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One of the most knowledgeable environmental advocacy groups working on North Carolina’s coal ash dilemma — the state chapter of the Sierra Club — had mixed reviews for the new legislation approved by lawmakers yesterday:

NC Sierra Club Response to Final Passage of S 729, Coal Ash Management Act

The legislature today gave final approval to the Coal Ash Management Act of 2014, a complex measure that for the first time regulates coal ash like other wastes but also undermines a court ruling that would have required immediate cleanup of coal ash.

Following the Dan River coal ash spill, revelations that coal ash pollution has contaminated rivers, lakes, streams and drinking water resulted in an unprecedented public demand for action. Duke Energy produces an estimated 1.2 million tons of coal ash a year in North Carolina. Currently, all coal ash sites have groundwater contamination and nearly all are releasing contaminants into rivers, lakes or reservoirs.

The bill will require Duke Energy to phase out wet ash handling. Duke’s outdated method of disposing of coal ash in ponds next to waterways has led to water contamination across the state. With the passage of this bill, for the first time all coal ash will be covered by North Carolina’s solid waste laws. Further, when coal ash is used as fill to build up land for large construction projects, measures like groundwater monitoring and liners will be required.

Unfortunately, final changes to the conference report intended to protect against ongoing groundwater pollution at ten sites do not go far enough to address a major issue that must be resolved to protect NC residents and communities.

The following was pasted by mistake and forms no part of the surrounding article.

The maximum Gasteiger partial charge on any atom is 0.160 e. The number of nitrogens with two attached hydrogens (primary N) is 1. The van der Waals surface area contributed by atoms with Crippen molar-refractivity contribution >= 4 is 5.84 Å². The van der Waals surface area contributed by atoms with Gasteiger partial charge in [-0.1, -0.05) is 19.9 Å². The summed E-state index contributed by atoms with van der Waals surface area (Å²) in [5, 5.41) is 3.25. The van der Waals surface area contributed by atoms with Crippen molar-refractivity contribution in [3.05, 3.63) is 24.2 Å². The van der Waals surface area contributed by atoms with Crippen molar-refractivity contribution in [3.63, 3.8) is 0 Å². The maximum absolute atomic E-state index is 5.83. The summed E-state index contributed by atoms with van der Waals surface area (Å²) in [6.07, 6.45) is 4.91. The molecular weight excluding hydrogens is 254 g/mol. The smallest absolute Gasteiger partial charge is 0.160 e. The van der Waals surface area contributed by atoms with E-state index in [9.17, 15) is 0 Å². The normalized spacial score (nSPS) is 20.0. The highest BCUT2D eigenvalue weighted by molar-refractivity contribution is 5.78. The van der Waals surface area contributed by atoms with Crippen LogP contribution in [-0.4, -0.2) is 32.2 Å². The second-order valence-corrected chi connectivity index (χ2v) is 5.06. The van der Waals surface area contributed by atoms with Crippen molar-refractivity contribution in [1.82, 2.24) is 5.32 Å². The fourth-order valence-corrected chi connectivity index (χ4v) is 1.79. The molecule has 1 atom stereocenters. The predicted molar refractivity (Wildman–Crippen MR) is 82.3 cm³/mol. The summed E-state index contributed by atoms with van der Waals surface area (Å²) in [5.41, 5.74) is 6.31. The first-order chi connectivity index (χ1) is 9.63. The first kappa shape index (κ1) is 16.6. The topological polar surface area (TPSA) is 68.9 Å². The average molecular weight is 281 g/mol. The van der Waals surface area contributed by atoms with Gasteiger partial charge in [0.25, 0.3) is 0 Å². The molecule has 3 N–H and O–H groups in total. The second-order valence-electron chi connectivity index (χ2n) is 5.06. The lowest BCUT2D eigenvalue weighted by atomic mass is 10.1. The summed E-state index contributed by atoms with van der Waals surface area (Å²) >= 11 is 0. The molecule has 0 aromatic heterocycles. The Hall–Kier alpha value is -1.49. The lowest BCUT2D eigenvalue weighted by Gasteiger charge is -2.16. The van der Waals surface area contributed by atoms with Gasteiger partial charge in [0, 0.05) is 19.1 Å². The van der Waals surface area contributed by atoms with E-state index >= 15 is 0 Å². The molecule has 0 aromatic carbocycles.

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On the final day of the “short session” both the House and Senate gave approval to a compromise plan that sets the wheels in motion to begin cleaning-up North Carolina’s 33 unlined coal ash pits.

Approval of the Coal Ash Management Act came 200 days after a major spill at a former Duke Energy power plant that dumped 40,000 tons of toxic sludge into the Dan River.

During Wednesday’s House debate, Rep. Nathan Baskerville argued the compromise plan did not go far enough. The Vance County Democrat noted that the Supreme Court sided with Duke Energy in its latest rate hike case, and that lawmakers should spell out that this clean-up would not end up costing consumers more.

Rep. Chuck McGrady, one of the key negotiators on the bill, reminded his colleagues this was just the first step:

“This is Coal Ash One. There’s going to be a Coal Ash Two,” explained the Henderson County Republican. “We’ve gotta get going, and this bill gets us going.”

Rep. Rick Glazier, who also worked on the compromise language, said the end product – while not perfect – was far stronger than House or Senate versions of the bill previously passed.